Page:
- Cafe chain 85 Degrees is being taken to court by the Fair Work Commission after allegedly underpaying workers almost $430,000 over a 12-month period.
- According to the Fair Work Commission, the cafe chain brought over eight Taiwanese workers to Australia on working holiday visas where they completed 60 to 70 hour weeks.
- Using the guise of an internship, the students were underpaid more than $50,000 each.
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85 Degrees will head to court as the Fair Work Commission (FWC) alleges it ran a fake internship program to systematically underpay workers.
Eight students from Taiwan were underpaid a total of $429,393.18 over a period of just under 12 months from July 2016 to June 2017, according to the FWC.
“The eight affected students were aged between 20 to 22 at the time and spoke little English. The FWO alleges that each of these eight young Taiwanese workers was underpaid more than $50,000 over a period of just one year,” the tribunal alleges.
The franchisor, the Taiwan-based Comestibles Master, brought the students at Taipei City University of Science and Technology over to Australia, securing them working-holiday visas under the guise of an ‘internship program’, according to the FWC.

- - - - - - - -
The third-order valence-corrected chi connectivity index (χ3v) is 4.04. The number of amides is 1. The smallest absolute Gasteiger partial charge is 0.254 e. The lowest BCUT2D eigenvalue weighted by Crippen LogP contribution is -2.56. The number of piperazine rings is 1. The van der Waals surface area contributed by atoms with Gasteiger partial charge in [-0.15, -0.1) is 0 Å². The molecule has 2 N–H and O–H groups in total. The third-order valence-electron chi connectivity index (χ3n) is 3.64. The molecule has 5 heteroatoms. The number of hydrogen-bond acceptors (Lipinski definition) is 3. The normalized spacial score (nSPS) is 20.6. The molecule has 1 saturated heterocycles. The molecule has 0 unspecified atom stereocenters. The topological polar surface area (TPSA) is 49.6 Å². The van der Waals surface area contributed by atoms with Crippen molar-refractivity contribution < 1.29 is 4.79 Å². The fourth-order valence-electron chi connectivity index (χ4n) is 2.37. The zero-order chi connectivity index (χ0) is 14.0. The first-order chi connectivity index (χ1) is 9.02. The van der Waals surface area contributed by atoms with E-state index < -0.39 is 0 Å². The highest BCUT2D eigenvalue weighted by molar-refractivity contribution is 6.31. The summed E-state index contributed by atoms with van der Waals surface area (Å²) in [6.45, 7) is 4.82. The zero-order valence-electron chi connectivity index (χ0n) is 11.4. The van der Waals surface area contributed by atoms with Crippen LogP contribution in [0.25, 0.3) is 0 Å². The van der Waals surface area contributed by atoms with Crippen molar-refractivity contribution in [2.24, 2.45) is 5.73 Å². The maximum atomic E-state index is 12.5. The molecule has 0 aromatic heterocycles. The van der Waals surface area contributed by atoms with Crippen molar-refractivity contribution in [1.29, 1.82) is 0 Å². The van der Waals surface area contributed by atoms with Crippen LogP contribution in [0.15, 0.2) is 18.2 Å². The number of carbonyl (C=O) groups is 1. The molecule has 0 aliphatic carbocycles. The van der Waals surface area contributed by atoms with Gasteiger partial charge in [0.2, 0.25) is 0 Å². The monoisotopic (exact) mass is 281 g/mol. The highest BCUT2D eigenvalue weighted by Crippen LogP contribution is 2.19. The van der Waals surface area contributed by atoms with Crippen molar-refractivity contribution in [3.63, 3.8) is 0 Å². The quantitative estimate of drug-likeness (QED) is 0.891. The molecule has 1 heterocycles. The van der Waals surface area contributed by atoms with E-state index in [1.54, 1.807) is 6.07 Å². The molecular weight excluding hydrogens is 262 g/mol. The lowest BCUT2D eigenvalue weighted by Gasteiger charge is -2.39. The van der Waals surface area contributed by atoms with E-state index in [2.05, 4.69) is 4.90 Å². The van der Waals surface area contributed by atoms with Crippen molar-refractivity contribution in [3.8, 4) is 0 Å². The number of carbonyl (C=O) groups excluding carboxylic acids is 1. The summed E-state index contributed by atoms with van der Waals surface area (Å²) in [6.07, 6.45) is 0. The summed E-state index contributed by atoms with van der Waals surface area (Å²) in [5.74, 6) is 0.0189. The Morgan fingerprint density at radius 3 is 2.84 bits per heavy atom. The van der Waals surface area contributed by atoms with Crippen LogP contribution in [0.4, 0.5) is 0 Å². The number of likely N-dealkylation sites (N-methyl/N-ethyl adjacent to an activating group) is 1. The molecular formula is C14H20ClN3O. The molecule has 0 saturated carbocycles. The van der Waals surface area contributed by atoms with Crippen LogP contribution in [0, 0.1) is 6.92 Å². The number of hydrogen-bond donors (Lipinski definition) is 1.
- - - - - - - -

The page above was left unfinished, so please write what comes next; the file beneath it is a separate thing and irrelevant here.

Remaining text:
They found themselves working in 85 Degrees factories and retail stores around Sydney, operated by 85 Degrees Coffee Australia Pty Ltd. Four prepared and packed cakes and cleaned the operation’s Saint Peters cake factory, while two more worked at the bread factory in Hurstville. Two others worked at the Hurstville and Sydney CBD stores.
The group worked 60 to 70 hour weeks leading to total underpayments of between $50,213 and $58,248 apiece. The FWC alleges there were also contraventions of record-keeping and pay slip laws.
It’s not the first time the chain has found itself in the Commission’s cross-hairs. It was already subject to an enforceable undertaking after paying three visa workers as little as $12 an hour, with a company director claiming “wage decisions were made at head office in Taiwan” and that consultation with friends led the company to determine that was the “market rate” in Sydney.
The enforceable undertaking was intended to prevent such contraventions in the future, compelling managers to undertake training and subjecting the business to external auditing. The business also paid a nominal penalty of $5,000 to the Sydney-based Asian Women at Work support group.
However, little may have been learnt from that period, with the FWC alleging 85 Degrees contravened that very enforceable undertaking in this most recent episode.
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